My upcoming book of poetry, Icons & Action Heroes (Batteries Not Included), contains, as you might imagine, a section of poems about figures from popular culture, including Ken, Barbie, Raggedy Ann, Sam Spade, Wonder Woman, Lucy Lawless, Salome, Icara and Daedala, and Amelia Earhart. I even matched Jane with Jack of the Beanstalk, describing their dialogues of seduction and conflict as they go to and return from the castle at the top of the sky, which belonged to the giant and his wife, Cinderella. Talk about feminist revisionist mythmaking!
I think I write about pop culture icons, whether actors or dolls or historical role models, because they have had an impact on me, and I use this word advisedly because it implies leaving a dent behind. It means I have been in contact with something and come away changed.
Lately, I have been enjoying reading the blog, iwantedwings: a geeky feminists musings on Visual & POP Culture. the writer has just started a series of analyses of how Disney movie princesses portray and affect women. She is doing the films in chronological order, starting with Snow White (1937), so I suspect the results for the next few weeks at least will continue to be: Negative.
This is one reason why I, like many feminist poets, engage in revisionist mythmaking. To turn Icarus and Daedalus into mother and daughter makes the trope of the glass ceiling more literal, and thus more visceral, especially for those in Our Studio Audience who are not women or think they are not feminists. To make Prince Charming the giant at the top of the beanstalk is to ask what assumptions we make about our hoped for princes, and what cost those assumptions might have. And although I am probably the only feminist poet who has not (yet) gotten around to rewriting the story of Penelope and Odysseus, I reserve the right to do so eventually.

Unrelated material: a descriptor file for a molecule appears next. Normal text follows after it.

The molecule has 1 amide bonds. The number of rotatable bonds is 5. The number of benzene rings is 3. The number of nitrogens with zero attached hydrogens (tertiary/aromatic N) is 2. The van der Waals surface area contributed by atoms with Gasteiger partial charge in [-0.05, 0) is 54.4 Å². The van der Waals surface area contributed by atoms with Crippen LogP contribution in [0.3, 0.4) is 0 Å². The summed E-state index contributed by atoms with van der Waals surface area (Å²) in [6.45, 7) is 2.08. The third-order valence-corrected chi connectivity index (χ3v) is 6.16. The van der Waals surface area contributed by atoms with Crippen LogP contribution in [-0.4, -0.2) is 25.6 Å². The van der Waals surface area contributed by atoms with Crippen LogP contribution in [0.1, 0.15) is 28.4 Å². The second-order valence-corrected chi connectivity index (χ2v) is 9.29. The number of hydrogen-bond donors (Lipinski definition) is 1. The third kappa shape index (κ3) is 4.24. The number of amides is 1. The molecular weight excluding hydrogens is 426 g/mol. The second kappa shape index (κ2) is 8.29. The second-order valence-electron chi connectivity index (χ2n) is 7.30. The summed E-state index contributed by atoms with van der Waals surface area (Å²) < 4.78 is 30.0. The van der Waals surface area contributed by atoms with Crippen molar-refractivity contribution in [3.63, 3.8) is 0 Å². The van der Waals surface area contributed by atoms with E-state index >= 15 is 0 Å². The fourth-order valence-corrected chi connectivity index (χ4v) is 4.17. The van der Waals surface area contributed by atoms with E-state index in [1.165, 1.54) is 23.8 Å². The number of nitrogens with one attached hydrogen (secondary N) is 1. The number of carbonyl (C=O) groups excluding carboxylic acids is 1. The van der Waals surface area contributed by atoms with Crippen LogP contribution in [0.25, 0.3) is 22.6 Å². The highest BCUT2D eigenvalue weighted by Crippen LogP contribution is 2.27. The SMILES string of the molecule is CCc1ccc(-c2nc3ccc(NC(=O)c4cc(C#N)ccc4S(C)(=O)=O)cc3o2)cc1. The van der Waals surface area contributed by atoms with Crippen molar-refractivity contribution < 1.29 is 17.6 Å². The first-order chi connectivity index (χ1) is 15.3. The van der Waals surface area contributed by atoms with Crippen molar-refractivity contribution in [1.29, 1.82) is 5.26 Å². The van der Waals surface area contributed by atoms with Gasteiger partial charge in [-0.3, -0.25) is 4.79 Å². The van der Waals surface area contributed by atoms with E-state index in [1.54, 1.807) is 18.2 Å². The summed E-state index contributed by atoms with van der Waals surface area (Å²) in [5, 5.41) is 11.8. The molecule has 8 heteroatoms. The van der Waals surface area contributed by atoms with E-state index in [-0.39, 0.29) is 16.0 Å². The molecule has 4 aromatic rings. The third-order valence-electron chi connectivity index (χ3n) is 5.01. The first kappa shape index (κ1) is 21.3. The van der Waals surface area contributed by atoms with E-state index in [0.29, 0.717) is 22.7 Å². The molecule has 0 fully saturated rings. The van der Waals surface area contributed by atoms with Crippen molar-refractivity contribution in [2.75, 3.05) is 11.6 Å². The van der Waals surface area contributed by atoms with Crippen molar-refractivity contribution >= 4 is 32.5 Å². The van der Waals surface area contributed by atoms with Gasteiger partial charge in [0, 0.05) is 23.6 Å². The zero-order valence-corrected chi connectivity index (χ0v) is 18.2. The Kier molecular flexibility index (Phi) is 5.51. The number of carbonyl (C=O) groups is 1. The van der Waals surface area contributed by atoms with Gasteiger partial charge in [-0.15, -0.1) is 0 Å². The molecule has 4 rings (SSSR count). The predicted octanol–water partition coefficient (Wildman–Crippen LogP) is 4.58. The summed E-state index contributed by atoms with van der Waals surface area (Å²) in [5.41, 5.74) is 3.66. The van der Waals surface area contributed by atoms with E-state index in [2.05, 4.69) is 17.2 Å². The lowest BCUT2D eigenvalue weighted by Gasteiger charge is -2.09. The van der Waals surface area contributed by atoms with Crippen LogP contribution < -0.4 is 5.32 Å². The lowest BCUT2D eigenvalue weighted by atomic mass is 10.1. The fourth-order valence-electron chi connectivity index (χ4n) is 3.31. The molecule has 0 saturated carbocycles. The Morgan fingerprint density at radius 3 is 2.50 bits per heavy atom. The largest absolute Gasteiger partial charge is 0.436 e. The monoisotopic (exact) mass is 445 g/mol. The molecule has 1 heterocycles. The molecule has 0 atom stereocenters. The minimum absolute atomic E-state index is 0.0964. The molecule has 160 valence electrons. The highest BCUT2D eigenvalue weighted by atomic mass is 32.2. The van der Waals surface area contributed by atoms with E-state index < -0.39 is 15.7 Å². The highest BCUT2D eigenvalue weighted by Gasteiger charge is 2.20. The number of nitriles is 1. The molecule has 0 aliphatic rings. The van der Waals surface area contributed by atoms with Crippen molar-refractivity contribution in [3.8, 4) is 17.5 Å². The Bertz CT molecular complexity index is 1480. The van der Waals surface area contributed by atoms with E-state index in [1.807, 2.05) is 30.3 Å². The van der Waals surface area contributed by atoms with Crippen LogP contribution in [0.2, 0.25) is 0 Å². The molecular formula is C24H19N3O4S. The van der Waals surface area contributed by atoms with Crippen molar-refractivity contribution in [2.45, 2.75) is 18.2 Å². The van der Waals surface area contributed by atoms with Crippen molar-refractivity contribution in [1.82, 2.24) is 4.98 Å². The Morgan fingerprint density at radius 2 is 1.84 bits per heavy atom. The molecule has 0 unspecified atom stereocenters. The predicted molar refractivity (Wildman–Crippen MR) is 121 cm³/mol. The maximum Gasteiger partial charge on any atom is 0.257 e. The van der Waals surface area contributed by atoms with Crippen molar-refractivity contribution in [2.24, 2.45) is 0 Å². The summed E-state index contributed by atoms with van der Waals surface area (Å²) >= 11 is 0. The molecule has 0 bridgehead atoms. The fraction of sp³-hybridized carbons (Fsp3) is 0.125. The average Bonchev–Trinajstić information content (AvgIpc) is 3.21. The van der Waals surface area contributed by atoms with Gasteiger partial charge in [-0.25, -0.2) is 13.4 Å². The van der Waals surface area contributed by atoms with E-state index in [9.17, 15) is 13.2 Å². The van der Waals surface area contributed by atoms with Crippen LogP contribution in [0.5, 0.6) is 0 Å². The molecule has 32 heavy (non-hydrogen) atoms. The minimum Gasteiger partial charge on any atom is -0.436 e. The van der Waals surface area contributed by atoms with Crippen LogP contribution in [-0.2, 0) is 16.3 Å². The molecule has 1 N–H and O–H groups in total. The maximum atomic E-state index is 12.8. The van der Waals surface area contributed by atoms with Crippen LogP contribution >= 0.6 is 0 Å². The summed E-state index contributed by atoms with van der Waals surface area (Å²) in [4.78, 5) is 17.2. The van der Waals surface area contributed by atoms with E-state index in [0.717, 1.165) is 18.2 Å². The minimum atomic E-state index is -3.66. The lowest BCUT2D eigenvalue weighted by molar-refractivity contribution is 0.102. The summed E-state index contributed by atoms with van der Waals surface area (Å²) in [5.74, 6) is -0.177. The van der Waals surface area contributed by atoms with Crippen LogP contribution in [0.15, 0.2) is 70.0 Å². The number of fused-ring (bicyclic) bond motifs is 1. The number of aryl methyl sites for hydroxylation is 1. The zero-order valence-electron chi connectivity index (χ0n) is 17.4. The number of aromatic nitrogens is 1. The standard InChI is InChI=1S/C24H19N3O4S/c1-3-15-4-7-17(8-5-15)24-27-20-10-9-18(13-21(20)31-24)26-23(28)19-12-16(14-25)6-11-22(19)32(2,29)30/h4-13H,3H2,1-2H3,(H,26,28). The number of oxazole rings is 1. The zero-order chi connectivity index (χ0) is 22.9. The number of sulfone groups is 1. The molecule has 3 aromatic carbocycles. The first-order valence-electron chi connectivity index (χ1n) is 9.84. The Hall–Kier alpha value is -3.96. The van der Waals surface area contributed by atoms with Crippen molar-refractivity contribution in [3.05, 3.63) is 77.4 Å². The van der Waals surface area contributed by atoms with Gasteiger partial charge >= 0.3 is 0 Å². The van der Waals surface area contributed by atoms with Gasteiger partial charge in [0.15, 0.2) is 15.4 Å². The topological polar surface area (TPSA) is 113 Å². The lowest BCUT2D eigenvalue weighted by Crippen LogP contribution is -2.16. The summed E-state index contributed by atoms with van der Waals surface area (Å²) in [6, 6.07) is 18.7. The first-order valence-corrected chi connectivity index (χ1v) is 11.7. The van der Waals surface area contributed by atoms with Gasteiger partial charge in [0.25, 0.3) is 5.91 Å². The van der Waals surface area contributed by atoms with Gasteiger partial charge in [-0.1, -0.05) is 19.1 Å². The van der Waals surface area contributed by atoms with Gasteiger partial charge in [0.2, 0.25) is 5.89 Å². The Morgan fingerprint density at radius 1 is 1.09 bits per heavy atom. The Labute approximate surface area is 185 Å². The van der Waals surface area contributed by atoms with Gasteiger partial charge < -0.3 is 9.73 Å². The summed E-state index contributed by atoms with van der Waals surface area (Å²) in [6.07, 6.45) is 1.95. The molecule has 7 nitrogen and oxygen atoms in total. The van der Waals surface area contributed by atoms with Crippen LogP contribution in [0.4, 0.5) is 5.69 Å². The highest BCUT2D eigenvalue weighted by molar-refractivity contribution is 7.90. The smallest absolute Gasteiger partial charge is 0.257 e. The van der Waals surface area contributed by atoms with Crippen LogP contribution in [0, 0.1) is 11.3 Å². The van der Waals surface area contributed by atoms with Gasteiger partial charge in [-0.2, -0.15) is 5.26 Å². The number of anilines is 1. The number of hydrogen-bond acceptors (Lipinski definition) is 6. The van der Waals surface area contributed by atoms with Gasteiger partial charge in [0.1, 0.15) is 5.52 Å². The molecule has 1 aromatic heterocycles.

But even more, I want to celebrate the cultural icons that have helped us see how we can be strong. People often talk about Star Trek in this vein. How many of us women, of whatever color, were inspired by Nichelle Nichols acting as Lieutenant Uhura? How many of us cheered to see Kate Mulgrew as Captain Kathryn Janeway? As Katharine Trendacosta says, “The ‘seeing yourself on screen’ thing is a cliché, but it really is important. It’s not just seeing people you can relate to, it’s seeing people you can relate to being successful. That’s the empowering part. That’s what Star Trek: Voyager meant to me.”
Since we are inevitably consumers of popular culture, I think we must be critical and intentional consumers, understanding that the images that we consume are also creating, reinforcing, undermining and transforming the world around us, and ourselves. I write these poems to do this kind of thinking for myself and to help others do it too.
Trendacosta, Katharine. “Why Star Trek: Voyager Meant The World To Me.” iO9.com. Jan. 16, 2015. Web.